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Durham University

Centre for Institutions and Political Behaviour

Centre for Institutions and Political Behaviour

The Centre for Institutions and Political Behaviour (CIPB) brings together scholars who share an interest in advancing our understanding of political phenomena through systematic empirical research. Members of the group study the origins and consequences of institutions on political outcomes, as well as the question of what drives the individual choices of elites and citizens. Our research employs a wide variety of methodological approaches, ranging from survey data techniques to experimental and quasi-experimental designs and draws on a vast scope of geographic expertise.

The objective of the CIPB is to advance and disseminate knowledge through external speaker events, research-development workshops, seminars, conferences, and PhD training sessions. The group provides an environment where academic staff, students, and practitioners can exchange research ideas, produce high quality research, and discuss ways in which research findings can be translated into practical policies.

Centre Highlights

2019 Research Highlights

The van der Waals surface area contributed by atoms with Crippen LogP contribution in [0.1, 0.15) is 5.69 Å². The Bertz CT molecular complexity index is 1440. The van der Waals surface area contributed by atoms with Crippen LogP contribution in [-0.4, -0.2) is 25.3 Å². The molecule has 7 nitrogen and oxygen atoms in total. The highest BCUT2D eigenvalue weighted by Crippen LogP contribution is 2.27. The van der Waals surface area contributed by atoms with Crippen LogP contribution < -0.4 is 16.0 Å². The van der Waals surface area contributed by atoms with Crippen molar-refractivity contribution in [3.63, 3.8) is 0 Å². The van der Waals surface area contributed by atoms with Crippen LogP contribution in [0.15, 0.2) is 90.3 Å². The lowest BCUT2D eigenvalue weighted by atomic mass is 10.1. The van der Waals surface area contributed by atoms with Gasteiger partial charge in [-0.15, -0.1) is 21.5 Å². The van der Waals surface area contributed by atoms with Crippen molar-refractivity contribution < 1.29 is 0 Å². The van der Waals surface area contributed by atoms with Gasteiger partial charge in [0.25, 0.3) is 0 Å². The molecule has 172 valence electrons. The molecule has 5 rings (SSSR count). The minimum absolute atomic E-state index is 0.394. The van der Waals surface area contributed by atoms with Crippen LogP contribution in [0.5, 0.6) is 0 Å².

• Cohen, Gidon and Sara Cohen. "Depolarization, Repolarization and Redistributive Ideological Change in Britain, 1983-2016", forthcoming, British Journal of Political Science
  • Visalvanich, Neil and Hans. J. G. Hassel. "The Party’s Primary Preferences: Race, Gender, and Party Support of Congressional Primary Candidates ", forthcoming, American Journal of Political Science
  • Morgan-Collins, Mona. "The Electoral Impact of Newly Enfranchised Groups: The Case of Women's Suffrage in the United States", forthcoming, Journal of Politics
  • Hanretty, Chris, Benjamin Lauderdale, Nick Vyvian. "A Choice-Based Measure of Issue Importance in the Electorate," forthcoming in American Journal of Political Science.
  • Kavakli, Kerim Can and Patrick M. Kuhn. "Dangerous Contenders: Election Monitors, Islamist Parties, and Terrorism", forthcoming, International Organization.
  • Campbell, Rosie, Phil Cowley, Nick Vyvian and Markus Wagner. "Legislator Dissent as a Valence Signal", British Journal of Political Science, 49(1).
  • Campbell, Rosie, Phil Cowley, Nick Vivyan and Markus Wagner. "Why Friends and Neighbors? Explaining the electoral appeal of local roots", Journal of Politics, 81(3).

Contact Details

Centre for Institutions and Political Behaviour
Al-Qasimi Building
Elvet Hill Road
Durham
DH1 3TU
UK

Director: Dr. Gidon Cohen
gidon.cohen@durham.ac.uk